Advertising has gotten a bad rap by the very folks who have profited the most from it. Many companies who experience success in advertising also lose their shirt in it. There are two pretty simple reasons for that. They’re called perspective and ego. Keeping both of them in check will take you a long ways towards success in advertising.
Advertising has two big problems, both of which are actually caused by companies, not by the marketing method. The first problem is overspending. Advertising generally works best on a frugal budget. The less you spend, the better. Guerrilla advertising works best, even on a large scale. Think like a guerrilla marketer, and you won’t lose your shirt with each campaign. Instead, you will make your money back faster than you can with nearly any other medium. A couple of converted sales will quickly put you in the black with your campaign.
What happens when a company has a great success in advertising? They often lose perspective and go bigger. They buy more expensive media, try to reach a larger audience or market, and switch from practical, effective marketing to wow marketing. This is usually fueled by investment in ego, but it’s misguided and generally leads to disappointment, wasted marketing funds, and low response rates. There is rarely a practical reason to go bigger with ad campaigns.
Keeping your campaigns small allows you to target better, keep your creative more relevant and focused, more easily track results, and adequately handle the response. Importantly, it also helps keep your campaigns more agile.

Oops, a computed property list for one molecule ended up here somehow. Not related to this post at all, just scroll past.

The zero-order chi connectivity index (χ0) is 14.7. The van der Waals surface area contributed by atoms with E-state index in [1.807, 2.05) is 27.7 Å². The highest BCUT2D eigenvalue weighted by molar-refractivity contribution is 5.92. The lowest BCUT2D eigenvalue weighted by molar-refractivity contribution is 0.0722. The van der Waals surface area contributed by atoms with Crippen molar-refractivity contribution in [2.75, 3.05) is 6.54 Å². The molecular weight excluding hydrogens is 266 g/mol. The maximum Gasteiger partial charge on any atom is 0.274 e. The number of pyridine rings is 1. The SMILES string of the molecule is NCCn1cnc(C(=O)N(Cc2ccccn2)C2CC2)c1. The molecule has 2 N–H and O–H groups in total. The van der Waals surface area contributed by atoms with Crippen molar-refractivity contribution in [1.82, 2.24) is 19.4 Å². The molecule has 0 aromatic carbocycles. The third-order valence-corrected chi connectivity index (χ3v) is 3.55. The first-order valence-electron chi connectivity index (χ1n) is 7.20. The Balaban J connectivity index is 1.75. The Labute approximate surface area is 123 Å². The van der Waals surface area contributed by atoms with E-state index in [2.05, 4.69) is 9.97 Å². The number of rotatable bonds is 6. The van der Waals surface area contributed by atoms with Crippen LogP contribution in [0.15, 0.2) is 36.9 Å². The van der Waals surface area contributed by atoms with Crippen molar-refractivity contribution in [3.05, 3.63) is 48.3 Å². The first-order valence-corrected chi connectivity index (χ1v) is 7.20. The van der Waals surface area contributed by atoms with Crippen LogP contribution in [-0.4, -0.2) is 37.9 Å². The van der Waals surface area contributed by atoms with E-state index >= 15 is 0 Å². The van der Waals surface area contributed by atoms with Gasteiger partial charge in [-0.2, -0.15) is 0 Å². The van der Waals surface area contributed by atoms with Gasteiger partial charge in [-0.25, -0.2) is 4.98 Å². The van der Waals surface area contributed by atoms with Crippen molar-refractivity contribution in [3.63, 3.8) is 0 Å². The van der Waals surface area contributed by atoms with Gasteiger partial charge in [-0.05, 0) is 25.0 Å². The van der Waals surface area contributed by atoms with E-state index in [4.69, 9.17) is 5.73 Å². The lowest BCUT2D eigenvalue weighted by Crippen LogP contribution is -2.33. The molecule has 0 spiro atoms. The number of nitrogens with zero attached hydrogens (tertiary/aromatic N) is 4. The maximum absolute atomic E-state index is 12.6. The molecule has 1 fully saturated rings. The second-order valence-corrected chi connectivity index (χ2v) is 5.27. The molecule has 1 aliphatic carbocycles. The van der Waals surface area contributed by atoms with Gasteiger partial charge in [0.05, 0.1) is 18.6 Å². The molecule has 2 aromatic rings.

Poor creative is the other big problem in advertising. Most advertising today is focused on making people look. That’s called wow marketing, and it doesn’t work. Making people look doesn’t do anything for sales. They may talk about the ad, sure, but it doesn’t change the way they think about anything. Engaging people on a wow level generates wow talk, but it doesn’t drive sales.
Good creative changes the way people think. It provides suggestions and new pathways. Good creative stimulates thought and action. It surprises people and literally changes minds. Good creative is relevant and truthful. It instills trust and helps people make decisions. Good creative changes inner dialog, which effects buying choices.
Is your advertising generating wow or effecting people’s train of thought?
Kelly Hobkirk - teaching marketers how to harness strategy, goals, reality, and purpose to connect and do better work.
Kelly Hobkirk has been helping companies succeed in creative ways for nearly 25 years. His work has been featured in Time Magazine, and books by Rockport and Rotovision. Get exclusive articles when you sign up for his monthly newsletter.